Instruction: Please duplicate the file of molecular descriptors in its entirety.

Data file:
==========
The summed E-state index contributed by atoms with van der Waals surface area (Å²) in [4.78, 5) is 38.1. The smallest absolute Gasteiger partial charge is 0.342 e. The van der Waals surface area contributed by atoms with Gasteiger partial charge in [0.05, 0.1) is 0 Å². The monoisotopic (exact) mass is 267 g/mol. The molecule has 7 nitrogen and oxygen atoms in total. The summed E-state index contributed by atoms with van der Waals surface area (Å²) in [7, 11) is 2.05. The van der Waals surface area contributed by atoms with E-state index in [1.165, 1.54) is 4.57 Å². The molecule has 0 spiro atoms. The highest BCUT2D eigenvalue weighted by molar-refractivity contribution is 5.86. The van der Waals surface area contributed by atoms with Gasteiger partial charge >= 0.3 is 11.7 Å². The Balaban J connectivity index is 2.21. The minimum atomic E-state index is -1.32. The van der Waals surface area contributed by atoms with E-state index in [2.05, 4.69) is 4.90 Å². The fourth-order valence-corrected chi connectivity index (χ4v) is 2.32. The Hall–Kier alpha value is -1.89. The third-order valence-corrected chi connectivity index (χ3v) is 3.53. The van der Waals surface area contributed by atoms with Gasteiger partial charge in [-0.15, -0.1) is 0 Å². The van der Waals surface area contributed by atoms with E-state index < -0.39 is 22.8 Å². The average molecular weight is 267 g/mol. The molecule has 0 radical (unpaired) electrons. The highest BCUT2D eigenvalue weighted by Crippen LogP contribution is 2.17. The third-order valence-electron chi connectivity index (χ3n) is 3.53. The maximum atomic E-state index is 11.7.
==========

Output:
The summed E-state index contributed by atoms with van der Waals surface area (Å²) in [4.78, 5) is 38.1. The smallest absolute Gasteiger partial charge is 0.342 e. The van der Waals surface area contributed by atoms with Gasteiger partial charge in [0.05, 0.1) is 0 Å². The monoisotopic (exact) mass is 267 g/mol. The molecule has 7 nitrogen and oxygen atoms in total. The summed E-state index contributed by atoms with van der Waals surface area (Å²) in [7, 11) is 2.05. The van der Waals surface area contributed by atoms with E-state index in [1.165, 1.54) is 4.57 Å². The molecule has 0 spiro atoms. The highest BCUT2D eigenvalue weighted by molar-refractivity contribution is 5.86. The van der Waals surface area contributed by atoms with Gasteiger partial charge >= 0.3 is 11.7 Å². The Balaban J connectivity index is 2.21. The minimum atomic E-state index is -1.32. The van der Waals surface area contributed by atoms with E-state index in [2.05, 4.69) is 4.90 Å². The fourth-order valence-corrected chi connectivity index (χ4v) is 2.32. The Hall–Kier alpha value is -1.89. The third-order valence-corrected chi connectivity index (χ3v) is 3.53. The van der Waals surface area contributed by atoms with Gasteiger partial charge in [-0.15, -0.1) is 0 Å². The van der Waals surface area contributed by atoms with E-state index < -0.39 is 22.8 Å². The average molecular weight is 267 g/mol. The molecule has 0 radical (unpaired) electrons. The highest BCUT2D eigenvalue weighted by Crippen LogP contribution is 2.17. The third-order valence-electron chi connectivity index (χ3n) is 3.53. The maximum atomic E-state index is 11.7.